By Guest Blogger Brittany J. Todd, NCC, LCMHC, NCIP, CLC

September is National Suicide Awareness Prevention Month, therefore this post is dedicated to increasing knowledge with the hope of initiating a deeper conversation about mental health and how our children are affected. This month has been an emotional month for multiple reasons within our community, and it has become clear our attention needs to shift in the direction of promoting mental health awareness and support. It is never too early to start educating ourselves and taking action to ensure our children’s mental and emotional wellness

The need for positive mental health begins at a very young age. As a mental health professional, I see firsthand the need for greater mental health awareness, open conversation and overall attention and care. This is tricky because mental health is too often a difficult and unacceptable topic. In a perfect world, our children are taught the importance of mental health and the ability to identify and express emotions without fear of judgement. In the real world though, this is certainly harder than it sounds. As a therapist and mother of two, I want nothing more than my own kids to be healthy and happy, however, I know that to be healthy far exceeds the parameters of physical health.

As parents and guardians we want our kids to be happy and healthy. We do our best to provide for them everything we absolutely can. We work hard to push our kids to be the best and hold high expectations because we believe in them. We want our kids to make good grades, have great friends, play sports, participate in clubs, get a job, go to a good college, plan for a successful career, and so on.

Of course we do all of this with the best intentions. But do we stop to think about how our kids are feeling and what they want?

There is chatter targeted towards increasing mental health awareness, “removing the stigma,” and promoting suicide awareness – but there is a not enough ACTION, and action is critical in creating positive change. Since Covid began, depression and anxiety have increased dramatically across the board. Isolation, excessive health concerns, financial burdens, academic structure, substance use, difficult relationship dynamics, increased social media usage, and overall higher levels of stress have contributed to a decline in mental health.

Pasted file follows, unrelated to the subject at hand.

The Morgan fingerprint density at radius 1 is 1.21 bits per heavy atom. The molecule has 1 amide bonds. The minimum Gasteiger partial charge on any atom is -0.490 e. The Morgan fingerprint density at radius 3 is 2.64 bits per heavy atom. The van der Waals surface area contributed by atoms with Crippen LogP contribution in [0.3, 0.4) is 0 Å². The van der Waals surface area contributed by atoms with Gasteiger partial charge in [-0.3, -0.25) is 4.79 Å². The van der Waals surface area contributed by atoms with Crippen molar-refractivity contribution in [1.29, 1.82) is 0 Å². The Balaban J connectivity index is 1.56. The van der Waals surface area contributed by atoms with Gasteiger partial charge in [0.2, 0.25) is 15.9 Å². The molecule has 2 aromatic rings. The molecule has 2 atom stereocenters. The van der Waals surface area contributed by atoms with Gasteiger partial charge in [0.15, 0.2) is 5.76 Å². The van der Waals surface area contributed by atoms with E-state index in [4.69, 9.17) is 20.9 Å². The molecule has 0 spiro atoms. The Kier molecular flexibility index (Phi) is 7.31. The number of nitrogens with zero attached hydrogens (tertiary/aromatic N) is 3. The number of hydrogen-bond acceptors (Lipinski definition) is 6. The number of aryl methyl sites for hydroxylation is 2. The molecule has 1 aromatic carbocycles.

Mental health matters now more than ever for all of us, especially our young ones. Our youth are struggling more than we know, looks are deceiving. For the health and safety of our children and adolescents, regular “check ins,” psychoeducation, and dedicated conversations regarding mental health are necessary.

Recognizing the signs of mental health struggles and challenges is not easy at all. We can Google signs and symptoms to find the standard signs of warning; however, many signs of mental health problems are invisible, and often made to be so purposely by the person struggling. The happiest, most popular kid in school, the one that seems to dance and glide through the hallways, has tons of friends and thousands of followers on snapchat, excels academically, or is the all-star athlete, may be the kid that is struggling the most behind the scenes.

When working with parents and families, I strive to provide as much psychoeducation as possible. I emphasize the warning signs of declining mental health that are more discrete, the signs that we may not notice easily if close attention and connection is not maintained.

Let’s talk a little about a few warning signs that are not always in the Google highlights.